Connecting the Dots
Over the last few weeks we have been thinking about our identity in Christ. Because we are in Christ we are no longer living according to the written laws of God. Instead, we are guided internally by the Spirit of God, which guided those who first wrote down the scriptures. So we follow the spirit if not the letter of the law. This is more difficult, and requires more of us – it is harder, not easier, to live out this kind of righteousness. It requires that we seek continual fellowship with God in Christ – only then can the Spirit guide us. It also requires a community of likeminded people who are walking the same path and will agree to mutual accountability.
We then explored the way that Jesus calls us IN our identity, and respects who we are individually and culturally. When we call others to follow him, or come together with those who already are, we must do likewise. That means recognizing and respecting the background and experiences of each person – as a whole person. Christ will transform them. We don’t need to change them. We are created for wholeness. Our Identity can become our opportunity, but only if along the way we don’t try to remake other people in our image.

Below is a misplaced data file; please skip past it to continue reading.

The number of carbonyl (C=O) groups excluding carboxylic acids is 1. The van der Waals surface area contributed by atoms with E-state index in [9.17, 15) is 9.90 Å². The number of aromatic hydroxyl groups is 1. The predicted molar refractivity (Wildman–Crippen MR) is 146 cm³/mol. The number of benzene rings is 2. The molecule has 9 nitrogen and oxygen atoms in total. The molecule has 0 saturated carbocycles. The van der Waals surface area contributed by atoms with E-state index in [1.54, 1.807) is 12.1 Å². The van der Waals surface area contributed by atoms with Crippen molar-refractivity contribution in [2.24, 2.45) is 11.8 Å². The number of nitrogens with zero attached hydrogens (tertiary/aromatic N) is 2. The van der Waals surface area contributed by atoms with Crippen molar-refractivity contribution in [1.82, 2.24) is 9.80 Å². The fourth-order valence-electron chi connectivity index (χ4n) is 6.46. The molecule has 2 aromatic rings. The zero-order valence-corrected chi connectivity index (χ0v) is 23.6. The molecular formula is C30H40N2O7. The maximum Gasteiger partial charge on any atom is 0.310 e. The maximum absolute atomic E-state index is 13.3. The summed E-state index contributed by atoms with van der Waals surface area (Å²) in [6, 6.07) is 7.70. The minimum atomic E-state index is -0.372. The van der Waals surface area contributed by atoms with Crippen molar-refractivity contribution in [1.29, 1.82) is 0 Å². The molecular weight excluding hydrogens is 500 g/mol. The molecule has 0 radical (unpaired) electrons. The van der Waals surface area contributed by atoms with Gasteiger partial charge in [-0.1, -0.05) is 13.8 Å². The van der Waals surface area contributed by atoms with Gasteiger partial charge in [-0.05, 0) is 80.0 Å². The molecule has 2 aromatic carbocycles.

Compassion for others informs and energizes our ministry. We “treat others as we want to be treated.” We realize that we already “suffer with” (the meaning of “com-passion”) as co-humans. Life is difficult. There is plenty of pain and sorrow to go around without imposing more. Jesus said, “I came that you may have life, and that life abundant.” (John 10:10) If we, who are of one culture and heritage, are to reach, call and nurture people from another culture, then we must honor both our identity and theirs. Paul describes his attempts to do this: “I become all things to all people, so that I might by all means save some.” (1 Cor 9:22) That is precisely where he is leading us in this discussion about food, and having compassion for the uniqueness and weaknesses of others.